Lance S, Reviewer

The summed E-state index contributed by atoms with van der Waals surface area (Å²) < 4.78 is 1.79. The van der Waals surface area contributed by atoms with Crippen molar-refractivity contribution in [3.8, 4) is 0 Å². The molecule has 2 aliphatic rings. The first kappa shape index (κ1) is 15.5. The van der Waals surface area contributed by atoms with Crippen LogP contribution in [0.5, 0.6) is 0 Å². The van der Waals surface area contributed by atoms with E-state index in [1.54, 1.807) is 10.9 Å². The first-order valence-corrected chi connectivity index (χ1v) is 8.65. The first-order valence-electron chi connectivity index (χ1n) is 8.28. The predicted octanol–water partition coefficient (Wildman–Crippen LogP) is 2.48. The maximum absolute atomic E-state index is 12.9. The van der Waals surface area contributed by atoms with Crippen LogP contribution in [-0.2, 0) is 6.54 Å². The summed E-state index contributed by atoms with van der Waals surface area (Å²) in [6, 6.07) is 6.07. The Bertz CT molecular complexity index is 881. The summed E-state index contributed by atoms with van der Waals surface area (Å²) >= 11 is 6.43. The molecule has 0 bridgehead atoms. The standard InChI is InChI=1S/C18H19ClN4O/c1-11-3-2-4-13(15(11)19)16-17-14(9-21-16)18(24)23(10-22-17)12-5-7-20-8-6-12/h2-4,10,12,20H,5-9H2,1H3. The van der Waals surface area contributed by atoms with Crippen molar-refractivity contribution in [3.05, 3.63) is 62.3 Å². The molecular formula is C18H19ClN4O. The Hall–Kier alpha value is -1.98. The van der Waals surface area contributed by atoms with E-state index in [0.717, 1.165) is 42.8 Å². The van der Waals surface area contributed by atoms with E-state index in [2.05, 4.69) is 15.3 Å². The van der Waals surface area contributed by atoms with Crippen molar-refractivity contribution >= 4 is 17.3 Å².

It isn’t often that a team in any sport that goes 1-6 for its season will have a book written about it. However, the story of the very first girls’ softball team for Mott Middle School in the South Bronx is truly inspiring for not only the players, many of whom had incredible challenges in their lives but also for the coach who wanted to make a difference in the lives of these girls. How the team was formed and their amazing journey is the subject of this wonderful book by magazine writer and editor Dibs Baer. Mott is not just any middle school – it is one of the most violent, statistically underachieving schools in the nation. The neighborhood is known for its gang activity and violence and the students who live in that environment bring it with them to school. Fights among all students are commonplace, with many staff members and teachers fearful for their safety. One particularly troubling tale involved a female teacher who was pushed down while eight months pregnant by another student who screamed at the teacher that she hoped that she would lose her baby. Many stories like this are used to illustrate the atmosphere of the school. Enter Chris Astacio. Having endured his own troubled past with the death of his older sister, he decided to enter the teaching profession to make a difference in the lives of young people. His first position was as a physical education teacher at Mott. After seeing the atmosphere in which he was working, he decided to start a girls’ softball team. This despite the fact he had no financial backing from school administration, no equipment, no uniforms, and even no players. The first day of tryouts was held in the gymnasium with only a Wiffle ball and bat. A few girls showed up, at first just because it was another way to avoid class or authority. Slowly but surely not only did more girls join the team, Coach Astacio was able to raise funds for equipment and uniforms. His players all had their own unique heartbreaking stories and they all had various issues, from failing grades to less than ideal home situations to violence (one player loved to fight anyone who dared look at her wrong) to sexual abuse. While it was hard to read some of these stories during the book, it made their eventual journey all that more satisfying. It should also be mentioned that no only did Astacio lose his sister, he was also a stomach cancer survivor. This made him even more determined to make this softball team a success and something that would provide a positive atmosphere and experience for the players who have endured so much. This dedication, and the strain it put on his marriage and home life, is told in rich detail by Baer. “But what about the team? How did they do?” Well, as one might expect, they struggled on the field to start, losing badly in their first game. As they played more, they got better but still did not win a game. However, in their last game of their first season, they had to finish against another Lady Tigers team, this one more experienced and the one that gave them that big loss in the first game. No spoilers as I won’t give away the score, but it is safe to say that the Mott Lady Tigers team in that rematch was certainly more unified, more skilled and more ready to play even though the people were the same. It is often said that sports can bring people together from a wide range of backgrounds. This softball team is a great example of that concept coming true and the inspiration a reader will feel while navigating the pages of this team’s players and coach is truly remarkable. I was talking back to the book, in the same language (not always clean) that the players use and Baer’s use of that dialogue gives it a certain air of authenticity that this story is one of the more remarkable ones in sports. The team and Coach Astacio have been honored in many ways, including by the New York Yankees, whose ballpark is in that area. If a reader wants to be inspired, then pick up this book. I wish to thank Pegasus Books for providing a copy of the book in exchange for an honest review.